The celebration continues into Saturday as IKEA invites customers to stay and participate in several workshops and activities throughout the store including****:

  • Breakfast with Santa
    • Come say hi to Santa while enjoying breakfast on Saturday morning.
    • Help My Guests are Arriving in 5 Minutes!
      • Learn tips and tricks on how to tidy up a living room in a snap before the guests arrive.
      • Holiday Entertaining Scavenger Hunt
        • Find amazing holiday entertaining products in a scavenger hunt around the store and participate for a chance to win a prize!
        • IKEA Holiday 2019 Host/Hostess Gift Line Up
          • Hear about what makes these host/hostess holiday gift ideas unique and special!
          • RASKOG: 3 Uses for the Holidays
            • Get the most out of the versatile RASKOG cart by learning about three ways for entertaining, organization and storing items in style.
            • The Art of Napkin Folding
              • Elevate tablescapes with tips and tricks on how to creatively fold napkins.
              • Bring the Season to the Table (IKEA Family exclusive workshop)
                • Learn how to effortlessly put together the perfect table setting for your winter feast.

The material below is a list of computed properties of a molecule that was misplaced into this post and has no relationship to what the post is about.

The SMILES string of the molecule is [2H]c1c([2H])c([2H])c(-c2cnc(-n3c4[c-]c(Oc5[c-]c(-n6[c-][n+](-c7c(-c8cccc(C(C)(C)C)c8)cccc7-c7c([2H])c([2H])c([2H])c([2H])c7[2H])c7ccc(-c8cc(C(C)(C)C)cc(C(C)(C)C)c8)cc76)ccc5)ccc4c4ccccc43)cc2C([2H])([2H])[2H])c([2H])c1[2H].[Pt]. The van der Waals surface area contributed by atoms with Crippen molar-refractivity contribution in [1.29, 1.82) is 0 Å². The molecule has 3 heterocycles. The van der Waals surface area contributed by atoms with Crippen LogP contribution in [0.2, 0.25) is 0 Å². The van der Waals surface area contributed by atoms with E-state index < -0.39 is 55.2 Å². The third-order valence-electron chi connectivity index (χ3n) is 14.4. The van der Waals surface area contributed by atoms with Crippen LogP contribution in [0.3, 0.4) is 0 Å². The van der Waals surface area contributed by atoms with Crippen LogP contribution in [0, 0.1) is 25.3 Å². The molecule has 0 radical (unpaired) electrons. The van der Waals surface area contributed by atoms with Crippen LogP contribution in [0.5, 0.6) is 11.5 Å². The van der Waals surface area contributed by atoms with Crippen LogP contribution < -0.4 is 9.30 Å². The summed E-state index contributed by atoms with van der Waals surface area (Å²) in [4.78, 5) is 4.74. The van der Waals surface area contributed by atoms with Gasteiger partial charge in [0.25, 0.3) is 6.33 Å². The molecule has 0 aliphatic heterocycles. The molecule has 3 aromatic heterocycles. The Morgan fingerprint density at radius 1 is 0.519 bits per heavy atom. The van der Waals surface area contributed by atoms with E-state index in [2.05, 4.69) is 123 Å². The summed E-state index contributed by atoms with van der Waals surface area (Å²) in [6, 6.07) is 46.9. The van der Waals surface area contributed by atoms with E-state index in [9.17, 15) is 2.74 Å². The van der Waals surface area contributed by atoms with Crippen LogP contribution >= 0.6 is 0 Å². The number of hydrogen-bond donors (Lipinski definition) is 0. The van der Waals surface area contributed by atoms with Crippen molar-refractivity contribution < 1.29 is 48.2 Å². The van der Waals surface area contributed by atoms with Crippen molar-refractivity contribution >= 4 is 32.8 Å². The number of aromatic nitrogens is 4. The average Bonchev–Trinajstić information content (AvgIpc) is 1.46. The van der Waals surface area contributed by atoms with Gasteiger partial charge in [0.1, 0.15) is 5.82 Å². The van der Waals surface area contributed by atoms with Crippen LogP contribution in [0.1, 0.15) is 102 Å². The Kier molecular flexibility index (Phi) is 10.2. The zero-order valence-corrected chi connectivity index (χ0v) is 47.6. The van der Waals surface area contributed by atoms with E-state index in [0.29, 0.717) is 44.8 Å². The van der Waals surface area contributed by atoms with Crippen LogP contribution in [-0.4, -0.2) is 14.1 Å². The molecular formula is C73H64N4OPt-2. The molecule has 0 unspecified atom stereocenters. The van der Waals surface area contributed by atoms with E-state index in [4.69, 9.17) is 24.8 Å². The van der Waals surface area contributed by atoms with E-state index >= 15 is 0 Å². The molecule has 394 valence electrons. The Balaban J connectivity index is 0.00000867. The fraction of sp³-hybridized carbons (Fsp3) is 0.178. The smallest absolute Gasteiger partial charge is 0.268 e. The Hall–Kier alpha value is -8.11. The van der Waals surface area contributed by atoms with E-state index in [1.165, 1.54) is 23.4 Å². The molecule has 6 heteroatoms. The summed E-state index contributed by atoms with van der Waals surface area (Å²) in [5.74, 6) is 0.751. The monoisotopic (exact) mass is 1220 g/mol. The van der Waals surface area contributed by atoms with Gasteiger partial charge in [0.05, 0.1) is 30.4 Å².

• Show your #HerringFace
                  • Try to guess all 3 types of herring correctly and win a prize!

                  NOTE: Workshops and activities vary by store. Please visit your local store's webpage for more information about specific workshops and activities available in your area.

                  About IKEA
                  Since its 1943 founding in Sweden , IKEA has offered home furnishings of good design and function at low prices. The IKEA Group operates 369 IKEA stores in 30 countries, including 50 in the U.S. IKEA incorporates sustainability into day-to-day business and supports initiatives that benefit children and the environment. For more information see IKEA-USA.com, @IKEAUSANews, @IKEAUSA or IKEAUSA on Facebook, YouTube, Instagram and Pinterest.

                  * IKEA Family is a loyalty club that offers exclusive membership perks including special product discounts, sneak previews, free coffee and tea in the IKEA Restaurant, and more. Consumers can sign up for the free program online or in-store.

                  ** IKEA Julbord Party will be held at all IKEA stores except IKEA Carson and IKEA Planning Studio.

                  *** Menu is subject to change due to product availability.

                  ****Activities vary by store. Please visit your local store webpage for more information about the specifics of the Julbord workshops and activities in your area.


                  Watch the video: শপ IKEA কনডয. Shopping at IKEA in Canada. Leonora Lunas Vlog 2021 (August 2022).